Platini slams Premier League

Uefa president unhappy at the direction football is taking

Michel Platini has questioned the motives behind the foreign investors infiltrating English football.

The Uefa president believes the Premier League, more than any other domestic division, has succumbed to the win-at-all-costs mentality.

The Frenchman feels that the money currently awash in the English top flight is detrimental to the national team, and gives certain clubs an unfair advantage over their rivals.

Following a season which saw the likes of Manchester United, Chelsea and Liverpool dominate the UEFA Champions League, England's absence from Euro 2008 would appear to be a direct result of foreign invasion, both on and off the field.

Platini is convinced that the growing trend of clubs buying success will continue to hold Fabio Capello's men back, and is something which Uefa must do their utmost to eradicate.


"I can't say that we will miss the England team (at Euro 2008)," he told L'Equipe.

"That would mean that we believe Croatia are a poor team. It is their own problem that England cannot finish among the top two places in a group of six teams.

"Football at club level is completely different to the international game. Except for Italy and Germany, the winners or finalists at the last two World Cups have been countries that export their players.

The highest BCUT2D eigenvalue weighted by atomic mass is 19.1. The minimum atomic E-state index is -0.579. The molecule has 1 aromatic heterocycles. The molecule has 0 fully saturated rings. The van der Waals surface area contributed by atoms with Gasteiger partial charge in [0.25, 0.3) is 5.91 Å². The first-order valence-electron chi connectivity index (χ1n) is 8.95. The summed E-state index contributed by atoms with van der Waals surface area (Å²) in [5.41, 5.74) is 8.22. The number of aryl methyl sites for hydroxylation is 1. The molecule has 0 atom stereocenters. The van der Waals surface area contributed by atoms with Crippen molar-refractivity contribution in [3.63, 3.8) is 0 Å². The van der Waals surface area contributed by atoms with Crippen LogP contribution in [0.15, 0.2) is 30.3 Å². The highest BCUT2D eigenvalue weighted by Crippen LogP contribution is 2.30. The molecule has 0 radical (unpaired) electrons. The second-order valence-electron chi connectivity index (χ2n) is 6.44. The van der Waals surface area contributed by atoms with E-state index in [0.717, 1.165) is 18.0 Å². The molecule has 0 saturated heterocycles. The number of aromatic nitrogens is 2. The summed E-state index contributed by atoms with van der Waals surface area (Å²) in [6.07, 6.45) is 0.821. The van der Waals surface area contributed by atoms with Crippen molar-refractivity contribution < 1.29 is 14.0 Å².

"I am very concerned by the buying of clubs by foreign investors. I can't see why Americans want to invest in these clubs, except to make them into a money-making product.


"It is a never-ending search for money, leading to the proposal of a 39th fixture abroad.

"The aim is not to win titles, but to pay back debts. Look at Chelsea and Manchester United's debt problems. Fifa and Uefa have to fight against that, because today the ones who cheat are going on to win.

"Is Champions League success based on who has the most money? I think so, and that bothers me.

"We have to find ways to help other clubs sort out their problems. Defeat must no longer mean financial disaster."